“I have been abused…”
There is no handbook that tells you how to respond when you hear words like this from a child. In whatever way they tell you.
It's a shock. It's probably very scary. It may leave you flooded and hijacked by an emotional response.
It is unlikely that you will be thinking calmly and coherently if you are unlucky enough to hear those words.
But at the same time you have been incredibly lucky. Because there is a child that has trusted you enough to share with you the biggest secret they will probably ever have in their lives.
The courage it will have taken to ignore the mental and emotional pressure to keep the secret and actually speak out is equivalent to that of walking into something you know will cause you extreme pain.
And they have chosen you.
And you now have a chance that few people will get. A chance to respond and to help.
So what do you do?
1. Believe them. This is the most critical thing that you can do. Above all else, accept that what they are telling you it true. The very very small risk that they aren't telling the truth is worth it. And far easier to deal with the fact it was a lie than it wasn't and you didn't believe them.
2. Do not judge. When we are emotionally hijacked we can say crazy things we don't mean. I recently heard from a 50 year old man about his abuse as a young boy. His mothers response was "are you sure you didn't lead him on?". I am sure she didn't really believe that but can you imagine what that sounded like to the boy? Others I have heard of have felt so helpless they have asked the child what they expect them to do it about it. Do not judge. Do not say anything judgemental. A child is in the care of adults and is programmed genetically to do whatever is necessary to survive. Given free will and choice they would not choose to be abused.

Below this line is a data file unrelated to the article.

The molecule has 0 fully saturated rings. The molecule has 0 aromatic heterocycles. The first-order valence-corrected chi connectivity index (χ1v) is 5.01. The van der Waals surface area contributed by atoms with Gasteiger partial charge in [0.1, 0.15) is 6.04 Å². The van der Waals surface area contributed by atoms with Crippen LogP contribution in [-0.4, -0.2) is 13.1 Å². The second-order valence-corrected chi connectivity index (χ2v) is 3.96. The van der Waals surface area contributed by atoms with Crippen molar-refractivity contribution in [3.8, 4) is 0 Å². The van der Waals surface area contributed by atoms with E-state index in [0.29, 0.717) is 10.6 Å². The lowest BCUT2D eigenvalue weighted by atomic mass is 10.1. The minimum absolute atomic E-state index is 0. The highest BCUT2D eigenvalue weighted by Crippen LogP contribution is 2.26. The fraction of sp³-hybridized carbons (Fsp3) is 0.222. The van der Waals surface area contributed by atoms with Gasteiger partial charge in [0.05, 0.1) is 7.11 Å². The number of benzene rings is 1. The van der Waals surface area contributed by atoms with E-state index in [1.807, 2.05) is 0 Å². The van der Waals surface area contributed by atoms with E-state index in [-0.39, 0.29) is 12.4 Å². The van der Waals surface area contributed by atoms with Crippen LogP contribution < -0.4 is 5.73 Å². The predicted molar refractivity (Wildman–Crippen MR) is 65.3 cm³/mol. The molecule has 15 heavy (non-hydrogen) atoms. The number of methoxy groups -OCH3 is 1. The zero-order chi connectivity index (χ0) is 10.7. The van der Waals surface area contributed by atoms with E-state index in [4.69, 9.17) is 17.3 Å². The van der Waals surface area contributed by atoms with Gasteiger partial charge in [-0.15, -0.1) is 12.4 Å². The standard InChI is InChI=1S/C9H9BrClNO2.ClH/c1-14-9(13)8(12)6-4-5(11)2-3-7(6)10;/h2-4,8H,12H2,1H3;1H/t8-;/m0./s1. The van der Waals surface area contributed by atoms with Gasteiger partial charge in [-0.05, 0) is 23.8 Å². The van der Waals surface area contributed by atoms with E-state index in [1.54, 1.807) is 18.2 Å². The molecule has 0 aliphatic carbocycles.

3. Assess danger. Is the child in immediate danger? What can you do to get them out of that danger. This is pretty tricky this one. If you are a teacher at school the child will have to go home. If you are a parent and the other parent is the abuser you can't just walk out. Look at the options you have to minimise risk but whatever your options, let them know you are there and they can always talk to you and that you will do your best to help them. It is very likely they will be scared of repercussions. You are the adult - you can assess those more accurately than the child. In many cases the repercussions aren't what they have been led to believe. Honour their trust but don't let it stop you taking action.
4. Help them. There are a number of things that are likely to be bubbling in their heads. This may include : they brought it on themselves, if someone else knows about it they will blame them, it is their fault, it is shameful, their body responded so they must want it, now they've told someone then something will happen to people they love. There is an opportunity to stop these thoughts becoming facts that they live their lives based on. You can help them understand that it's the abuser to blame. That they have done nothing wrong. That our bodies are programmed to respond. That it is an adults responsibility to nurture and care for a child not the child's responsibility to please the adult. That it has no relationship to love.
Disturbingly, it is possible that a response to abuse can actually cause more long term emotional pain to a child than the abuse itself. Children try and make sense of their world. They take clues from the adults around them on how to do that. With our words we can either help them make sense and move on or we can create a ball of fear that remains locked inside them until they find help as an adult.
And if you are an adult who has been abused and still has the demons to battle because of it, know that it is always possible to overcome anything. You have been strong enough to get this far. There is help out there for you. Nothing needs to be the way it's always been.
If you think I can help you I would be honoured to have that chance. Just drop me an email to firstname.lastname@example.org and we can talk.